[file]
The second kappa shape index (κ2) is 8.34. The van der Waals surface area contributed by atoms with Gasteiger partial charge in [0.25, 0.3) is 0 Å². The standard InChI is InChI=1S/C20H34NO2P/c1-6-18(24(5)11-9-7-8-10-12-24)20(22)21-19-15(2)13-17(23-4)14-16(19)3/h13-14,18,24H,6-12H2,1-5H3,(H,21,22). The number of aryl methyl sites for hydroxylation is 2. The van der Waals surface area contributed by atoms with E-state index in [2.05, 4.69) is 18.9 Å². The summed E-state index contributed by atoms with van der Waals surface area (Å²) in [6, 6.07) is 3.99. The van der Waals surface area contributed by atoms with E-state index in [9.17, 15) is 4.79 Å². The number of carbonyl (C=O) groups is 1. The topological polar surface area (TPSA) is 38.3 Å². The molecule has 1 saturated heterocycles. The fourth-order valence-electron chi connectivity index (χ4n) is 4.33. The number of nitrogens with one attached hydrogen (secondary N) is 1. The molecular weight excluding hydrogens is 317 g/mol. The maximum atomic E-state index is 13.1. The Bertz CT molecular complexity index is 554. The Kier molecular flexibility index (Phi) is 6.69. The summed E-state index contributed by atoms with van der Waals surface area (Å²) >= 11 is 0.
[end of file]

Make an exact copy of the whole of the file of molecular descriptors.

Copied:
The second kappa shape index (κ2) is 8.34. The van der Waals surface area contributed by atoms with Gasteiger partial charge in [0.25, 0.3) is 0 Å². The standard InChI is InChI=1S/C20H34NO2P/c1-6-18(24(5)11-9-7-8-10-12-24)20(22)21-19-15(2)13-17(23-4)14-16(19)3/h13-14,18,24H,6-12H2,1-5H3,(H,21,22). The number of aryl methyl sites for hydroxylation is 2. The van der Waals surface area contributed by atoms with E-state index in [2.05, 4.69) is 18.9 Å². The summed E-state index contributed by atoms with van der Waals surface area (Å²) in [6, 6.07) is 3.99. The van der Waals surface area contributed by atoms with E-state index in [9.17, 15) is 4.79 Å². The number of carbonyl (C=O) groups is 1. The topological polar surface area (TPSA) is 38.3 Å². The molecule has 1 saturated heterocycles. The fourth-order valence-electron chi connectivity index (χ4n) is 4.33. The number of nitrogens with one attached hydrogen (secondary N) is 1. The molecular weight excluding hydrogens is 317 g/mol. The maximum atomic E-state index is 13.1. The Bertz CT molecular complexity index is 554. The Kier molecular flexibility index (Phi) is 6.69. The summed E-state index contributed by atoms with van der Waals surface area (Å²) >= 11 is 0.